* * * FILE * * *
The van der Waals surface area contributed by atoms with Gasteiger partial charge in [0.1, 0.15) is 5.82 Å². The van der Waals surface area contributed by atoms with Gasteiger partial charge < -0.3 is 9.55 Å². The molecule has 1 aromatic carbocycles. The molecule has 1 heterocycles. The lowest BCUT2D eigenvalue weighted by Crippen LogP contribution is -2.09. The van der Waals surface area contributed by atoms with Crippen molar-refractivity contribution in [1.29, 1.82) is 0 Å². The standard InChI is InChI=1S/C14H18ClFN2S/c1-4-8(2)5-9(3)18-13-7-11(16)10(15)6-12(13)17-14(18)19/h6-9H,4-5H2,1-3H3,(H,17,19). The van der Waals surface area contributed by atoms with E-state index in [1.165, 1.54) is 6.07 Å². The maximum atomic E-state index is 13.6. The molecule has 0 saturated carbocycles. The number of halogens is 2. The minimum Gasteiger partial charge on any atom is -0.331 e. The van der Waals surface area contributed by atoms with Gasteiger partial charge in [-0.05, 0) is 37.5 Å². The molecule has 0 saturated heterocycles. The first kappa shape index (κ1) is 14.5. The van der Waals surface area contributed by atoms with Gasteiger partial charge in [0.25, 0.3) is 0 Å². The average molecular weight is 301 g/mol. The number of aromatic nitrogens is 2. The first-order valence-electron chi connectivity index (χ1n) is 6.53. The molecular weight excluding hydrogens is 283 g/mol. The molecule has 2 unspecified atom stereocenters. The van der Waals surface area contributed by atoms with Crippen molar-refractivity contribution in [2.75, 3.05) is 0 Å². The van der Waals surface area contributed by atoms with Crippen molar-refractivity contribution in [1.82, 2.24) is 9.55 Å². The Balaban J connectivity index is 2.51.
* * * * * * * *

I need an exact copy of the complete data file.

The van der Waals surface area contributed by atoms with Gasteiger partial charge in [0.1, 0.15) is 5.82 Å². The van der Waals surface area contributed by atoms with Gasteiger partial charge < -0.3 is 9.55 Å². The molecule has 1 aromatic carbocycles. The molecule has 1 heterocycles. The lowest BCUT2D eigenvalue weighted by Crippen LogP contribution is -2.09. The van der Waals surface area contributed by atoms with Crippen molar-refractivity contribution in [1.29, 1.82) is 0 Å². The standard InChI is InChI=1S/C14H18ClFN2S/c1-4-8(2)5-9(3)18-13-7-11(16)10(15)6-12(13)17-14(18)19/h6-9H,4-5H2,1-3H3,(H,17,19). The van der Waals surface area contributed by atoms with E-state index in [1.165, 1.54) is 6.07 Å². The maximum atomic E-state index is 13.6. The molecule has 0 saturated carbocycles. The number of halogens is 2. The minimum Gasteiger partial charge on any atom is -0.331 e. The van der Waals surface area contributed by atoms with Gasteiger partial charge in [-0.05, 0) is 37.5 Å². The molecule has 0 saturated heterocycles. The first kappa shape index (κ1) is 14.5. The van der Waals surface area contributed by atoms with Gasteiger partial charge in [0.25, 0.3) is 0 Å². The average molecular weight is 301 g/mol. The number of aromatic nitrogens is 2. The first-order valence-electron chi connectivity index (χ1n) is 6.53. The molecular weight excluding hydrogens is 283 g/mol. The molecule has 2 unspecified atom stereocenters. The van der Waals surface area contributed by atoms with Crippen molar-refractivity contribution in [2.75, 3.05) is 0 Å². The van der Waals surface area contributed by atoms with Crippen molar-refractivity contribution in [1.82, 2.24) is 9.55 Å². The Balaban J connectivity index is 2.51.